Personal injury is a legal term for an injury to the body, mind or emotions, as opposed to an injury to property. In Anglo-American jurisdictions the term is most commonly used to refer to a type of tort lawsuit in which the person bringing the suit (the “claimant” in English Law or “plaintiff” in American jurisdictions) has suffered harm to his or her body or mind. Personal injury lawsuits are filed against the person or entity that caused the harm through negligence, gross negligence, reckless conduct, or intentional misconduct, and in some cases on the basis of strict liability. Different jurisdictions describe the damages (or, the things for which the injured person may be compensated) in different ways, but damages typically include the injured person’s medical bills, pain and suffering, and diminished quality of life.
Common types of personal injury claims include road traffic accidents, work accidents, tripping accidents, assault claims, and product defect accidents (product liability). The term personal injury also incorporates injuries arising from medical and dental care, that which may lead to medical negligence claims). Other causes of personal injury claims, include conditions that are often classified as occupational diseases. Personal injury cases may also include toxic torts, in which a contaminant transmitted by air or water causes illness, injury, or death. Other tort claims may be pursued in conjunction with personal injury claims.
The most common personal injury claim involves injury from a motor vehicle accident.
Claims and payments
Although personal injury cases may result from an intentional act, such as defamation, or from reckless conduct, most personal injury claims are based on a theory of negligence. To hold a party or parties legally liable for injuries so damages based upon negligence, four elements must be proved:
- The party had a duty to act reasonably according to the circumstances.
- The party breached the duty.
- The party’s breach of the duty caused you to be harmed.
- You suffered monetary damages due to the harm you suffered when the party breached its duty of care.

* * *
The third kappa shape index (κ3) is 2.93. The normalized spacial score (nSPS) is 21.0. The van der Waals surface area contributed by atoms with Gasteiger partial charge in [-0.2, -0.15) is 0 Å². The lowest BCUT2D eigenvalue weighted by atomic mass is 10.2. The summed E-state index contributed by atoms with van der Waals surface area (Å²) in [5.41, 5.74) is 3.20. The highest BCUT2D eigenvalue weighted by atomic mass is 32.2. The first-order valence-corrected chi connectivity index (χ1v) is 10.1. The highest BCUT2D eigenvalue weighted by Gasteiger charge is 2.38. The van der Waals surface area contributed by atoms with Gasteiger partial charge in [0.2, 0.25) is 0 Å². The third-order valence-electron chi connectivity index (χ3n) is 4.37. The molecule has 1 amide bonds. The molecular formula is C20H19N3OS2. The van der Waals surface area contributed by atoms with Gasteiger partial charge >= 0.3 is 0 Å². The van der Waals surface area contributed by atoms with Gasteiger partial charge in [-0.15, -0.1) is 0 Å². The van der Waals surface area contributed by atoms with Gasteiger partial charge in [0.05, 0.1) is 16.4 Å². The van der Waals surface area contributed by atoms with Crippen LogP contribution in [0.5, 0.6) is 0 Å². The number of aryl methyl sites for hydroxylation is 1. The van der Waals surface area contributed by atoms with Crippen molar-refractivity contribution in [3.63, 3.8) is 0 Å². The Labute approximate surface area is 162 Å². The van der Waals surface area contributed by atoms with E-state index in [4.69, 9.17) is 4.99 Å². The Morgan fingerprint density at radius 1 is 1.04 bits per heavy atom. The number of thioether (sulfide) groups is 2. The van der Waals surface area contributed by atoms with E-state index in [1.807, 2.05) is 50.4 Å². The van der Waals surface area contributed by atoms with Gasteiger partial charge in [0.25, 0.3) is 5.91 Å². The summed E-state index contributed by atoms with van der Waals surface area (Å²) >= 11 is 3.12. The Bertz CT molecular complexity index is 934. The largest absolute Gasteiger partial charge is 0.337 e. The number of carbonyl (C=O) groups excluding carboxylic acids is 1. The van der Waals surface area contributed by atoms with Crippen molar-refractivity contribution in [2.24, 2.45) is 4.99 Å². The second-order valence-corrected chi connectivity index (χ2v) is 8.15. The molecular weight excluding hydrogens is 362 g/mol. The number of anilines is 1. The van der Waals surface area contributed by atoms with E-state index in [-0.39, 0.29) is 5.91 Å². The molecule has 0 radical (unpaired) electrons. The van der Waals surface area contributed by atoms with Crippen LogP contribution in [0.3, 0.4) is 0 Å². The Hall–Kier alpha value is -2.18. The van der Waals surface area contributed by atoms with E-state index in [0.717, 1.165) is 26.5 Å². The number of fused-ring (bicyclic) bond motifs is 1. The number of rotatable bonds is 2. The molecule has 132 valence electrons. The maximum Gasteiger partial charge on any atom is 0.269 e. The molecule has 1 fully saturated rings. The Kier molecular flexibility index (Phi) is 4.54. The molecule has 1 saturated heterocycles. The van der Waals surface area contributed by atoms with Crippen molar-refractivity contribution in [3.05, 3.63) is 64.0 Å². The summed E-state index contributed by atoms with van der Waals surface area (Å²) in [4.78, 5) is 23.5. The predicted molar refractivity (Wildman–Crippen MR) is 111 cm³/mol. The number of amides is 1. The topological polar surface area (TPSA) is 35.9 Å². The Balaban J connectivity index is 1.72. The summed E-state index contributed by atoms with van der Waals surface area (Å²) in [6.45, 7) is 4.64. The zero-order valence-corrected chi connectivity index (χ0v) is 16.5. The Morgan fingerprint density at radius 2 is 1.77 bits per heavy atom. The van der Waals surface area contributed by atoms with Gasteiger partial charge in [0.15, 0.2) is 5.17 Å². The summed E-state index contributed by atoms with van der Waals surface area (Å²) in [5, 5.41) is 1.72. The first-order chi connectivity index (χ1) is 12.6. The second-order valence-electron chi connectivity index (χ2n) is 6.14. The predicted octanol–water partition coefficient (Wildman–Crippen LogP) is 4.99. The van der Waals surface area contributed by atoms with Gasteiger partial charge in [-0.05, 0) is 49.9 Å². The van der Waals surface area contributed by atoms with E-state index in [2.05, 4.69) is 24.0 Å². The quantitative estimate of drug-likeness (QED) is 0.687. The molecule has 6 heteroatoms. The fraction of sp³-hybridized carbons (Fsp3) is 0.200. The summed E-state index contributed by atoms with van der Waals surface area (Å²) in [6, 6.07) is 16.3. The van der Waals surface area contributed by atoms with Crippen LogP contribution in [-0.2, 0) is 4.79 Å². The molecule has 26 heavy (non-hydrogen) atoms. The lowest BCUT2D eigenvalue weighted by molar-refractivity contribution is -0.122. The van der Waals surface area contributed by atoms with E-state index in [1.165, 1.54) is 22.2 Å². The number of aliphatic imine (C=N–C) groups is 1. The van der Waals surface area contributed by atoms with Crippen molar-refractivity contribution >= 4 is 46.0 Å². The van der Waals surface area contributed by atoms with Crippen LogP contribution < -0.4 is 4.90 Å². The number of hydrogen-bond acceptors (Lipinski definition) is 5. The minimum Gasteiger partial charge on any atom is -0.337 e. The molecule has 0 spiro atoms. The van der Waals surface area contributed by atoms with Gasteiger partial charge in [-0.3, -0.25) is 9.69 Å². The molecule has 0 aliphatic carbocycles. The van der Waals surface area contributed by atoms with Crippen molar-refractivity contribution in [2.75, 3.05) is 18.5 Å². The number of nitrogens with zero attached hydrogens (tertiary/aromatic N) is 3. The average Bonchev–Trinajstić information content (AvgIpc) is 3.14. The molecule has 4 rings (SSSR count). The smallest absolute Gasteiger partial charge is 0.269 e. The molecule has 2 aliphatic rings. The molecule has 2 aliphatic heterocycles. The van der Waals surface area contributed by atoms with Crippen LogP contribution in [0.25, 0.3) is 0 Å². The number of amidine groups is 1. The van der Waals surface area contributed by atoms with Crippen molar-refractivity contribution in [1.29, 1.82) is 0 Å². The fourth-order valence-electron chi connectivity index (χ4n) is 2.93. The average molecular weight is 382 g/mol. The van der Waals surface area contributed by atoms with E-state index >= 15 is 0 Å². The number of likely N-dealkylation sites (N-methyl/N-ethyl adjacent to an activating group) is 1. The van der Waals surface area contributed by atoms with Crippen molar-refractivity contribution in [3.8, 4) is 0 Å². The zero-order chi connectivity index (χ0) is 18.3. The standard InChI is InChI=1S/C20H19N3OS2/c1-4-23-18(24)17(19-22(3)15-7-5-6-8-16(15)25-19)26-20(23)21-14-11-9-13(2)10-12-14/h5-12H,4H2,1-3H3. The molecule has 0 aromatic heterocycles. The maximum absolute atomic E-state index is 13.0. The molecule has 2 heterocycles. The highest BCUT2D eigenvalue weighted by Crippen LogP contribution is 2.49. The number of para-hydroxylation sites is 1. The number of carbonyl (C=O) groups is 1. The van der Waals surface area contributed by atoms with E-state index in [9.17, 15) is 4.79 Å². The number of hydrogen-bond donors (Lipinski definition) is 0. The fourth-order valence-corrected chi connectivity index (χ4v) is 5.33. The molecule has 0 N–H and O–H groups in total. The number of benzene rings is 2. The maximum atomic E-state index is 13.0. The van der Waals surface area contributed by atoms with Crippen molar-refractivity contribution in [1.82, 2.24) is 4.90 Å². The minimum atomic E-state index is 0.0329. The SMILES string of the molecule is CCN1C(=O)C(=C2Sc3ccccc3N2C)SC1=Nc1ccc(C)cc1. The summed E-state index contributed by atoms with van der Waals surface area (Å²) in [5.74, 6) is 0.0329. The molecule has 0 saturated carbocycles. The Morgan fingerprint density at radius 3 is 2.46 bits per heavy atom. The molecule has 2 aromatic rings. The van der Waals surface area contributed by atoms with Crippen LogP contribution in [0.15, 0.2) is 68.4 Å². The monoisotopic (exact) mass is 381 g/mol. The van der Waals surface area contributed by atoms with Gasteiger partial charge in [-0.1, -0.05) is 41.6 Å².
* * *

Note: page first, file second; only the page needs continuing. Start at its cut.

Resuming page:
The amount of compensation for a personal injury will primarily depend on the severity of the injury. Serious injuries (such as severed limbs or brain damage) that cause intense physical pain and suffering receive the highest injury settlements.
As occurs in most civil cases, personal injury cases begin by filing with a court a document called a “complaint.” Typically, a complaint in a personal injury case identifies the parties to the lawsuit, specifies what the defendant did wrong, alleges that the wrongdoing caused the plaintiff’s injury, and specifies what kind of compensation the plaintiff is seeking. The complaint generally sets out the facts that the plaintiff will attempt to prove, and the defendant may attempt to disprove, throughout the litigation.
In most countries, payments will be through a settlement agreement or a judgment as a result of a trial. Settlements can be either lump-sum or as a structured settlement in which the payments are made over a period of time.
In some countries, those prevailing in trial may recover their attorneys’ fees from the opposing party. In the United States, a party may be able to seek sanctions when the other party acts without legal basis or justifiable cause. For example, if the opposing party continues to object to the complaint without significant reason or justifiable cause, a party may apply a motion for punitive damages or that the opposing party is harassing and or speculating without merit or reason.
The manner in which attorneys are compensated for representing injured plaintiffs varies by jurisdiction. For example, in the United States, attorneys often represent clients on a “contingent fee basis” in which the attorney’s fee is a percentage of the plaintiff’s eventual compensation, payable when the case is resolved, with no payment necessary if the case is unsuccessful. Depending upon state regulations, a plaintiff’s attorney may charge 1/3 of the proceeds recovered if a case is settled out of court or 40 percent if the matter must be litigated. Attorney fees are negotiable before hiring an attorney.